Plant perception of beta-aminobutyric acid is mediated by an aspartyl-tRNA synthetase
(NATURE PUBLISHING GROUP, 2014-06-01)
Specific chemicals can prime the plant immune system for augmented defense. β-aminobutyric acid (BABA) is a priming agent that provides broad-spectrum disease protection. However, BABA also suppresses plant growth when applied in high doses, which has hampered its application as a crop defense activator. Here we describe a mutant of Arabidopsis thaliana that is impaired in BABA-induced disease immunity (ibi1) but is hypersensitive to BABA-induced growth repression. IBI1 encodes an aspartyl-tRNA synthetase. Enantiomer-specific binding of the R enantiomer of BABA to IBI1 primed the protein for noncanonical defense signaling in the cytoplasm after pathogen attack. This priming was associated with aspartic acid accumulation and tRNA-induced phosphorylation of translation initiation factor eIF2α. However, mutation of eIF2α-phosphorylating GCN2 kinase did not affect BABA-induced immunity but relieved BABA-induced growth repression. Hence, BABA-activated IBI1 controls plant immunity and growth via separate pathways. Our results open new opportunities to separate broad-spectrum disease resistance from the associated costs on plant growth.
SDHA related tumorigenesis: a new case series and literature review for variant interpretation and pathogenicity
PURPOSE: To evaluate the role of germline SDHA mutation analysis by (1) comprehensive literature review, (2) description of novel germline SDHA mutations and (3) in silico structural prediction analysis of missense substitutions in SDHA. PATIENTS AND METHODS: A systematic literature review and a retrospective review of the molecular and clinical features of patients identified with putative germline variants in UK molecular genetic laboratories was performed. To evaluate the molecular consequences of SDHA missense variants, a novel model of the SDHA/B/C/D complex was generated and the structural effects of missense substitutions identified in the literature, our UK novel cohort and a further 32 "control missense variants" were predicted by the mCSM computational platform. These structural predictions were correlated with the results of tumor studies and other bioinformatic predictions. RESULTS: Literature review revealed reports of 17 different germline SDHA variants in 47 affected individuals from 45 kindreds. A further 10 different variants in 15 previously unreported cases (seven novel variants in eight patients) were added from our UK series. In silico structural prediction studies of 11 candidate missense germline mutations suggested that most (63.7%) would destabilize the SDHA protomer, and that most (78.1%) rare SDHA missense variants present in a control data set (ESP6500) were also associated with impaired protein stability. CONCLUSION: The clinical spectrum of SDHA-associated neoplasia differs from that of germline mutations in other SDH-subunits. The interpretation of the significance of novel SDHA missense substitutions is challenging. We recommend that multiple investigations (e.g. tumor studies, metabolomic profiling) should be performed to aid classification of rare missense variants before genetic testing results are used to influence clinical management.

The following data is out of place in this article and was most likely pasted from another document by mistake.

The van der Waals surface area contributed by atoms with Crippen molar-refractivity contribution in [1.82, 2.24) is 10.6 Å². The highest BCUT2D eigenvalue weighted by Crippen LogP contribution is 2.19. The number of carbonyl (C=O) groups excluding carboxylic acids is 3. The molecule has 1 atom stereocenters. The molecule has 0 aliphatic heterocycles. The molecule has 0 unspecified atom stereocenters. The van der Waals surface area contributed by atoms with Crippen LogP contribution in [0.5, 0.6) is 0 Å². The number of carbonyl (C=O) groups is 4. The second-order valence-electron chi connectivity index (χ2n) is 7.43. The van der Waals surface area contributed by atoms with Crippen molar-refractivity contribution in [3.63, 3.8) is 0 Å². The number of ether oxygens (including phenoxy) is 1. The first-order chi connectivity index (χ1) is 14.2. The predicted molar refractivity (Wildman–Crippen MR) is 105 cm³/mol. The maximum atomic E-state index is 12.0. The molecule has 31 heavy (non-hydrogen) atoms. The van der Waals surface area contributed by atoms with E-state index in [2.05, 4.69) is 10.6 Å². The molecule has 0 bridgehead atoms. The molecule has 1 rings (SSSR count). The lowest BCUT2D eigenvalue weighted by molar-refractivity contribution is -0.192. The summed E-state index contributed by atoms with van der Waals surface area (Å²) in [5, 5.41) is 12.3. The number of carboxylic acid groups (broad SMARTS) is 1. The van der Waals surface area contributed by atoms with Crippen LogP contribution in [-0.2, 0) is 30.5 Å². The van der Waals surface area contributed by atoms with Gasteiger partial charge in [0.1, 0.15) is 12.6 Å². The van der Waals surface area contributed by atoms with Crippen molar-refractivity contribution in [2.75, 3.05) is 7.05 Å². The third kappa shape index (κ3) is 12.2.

Gel-Mediated Electrospray Assembly of Silica Supraparticles for Sustained Drug Delivery
(AMER CHEMICAL SOC, 2018-09-19)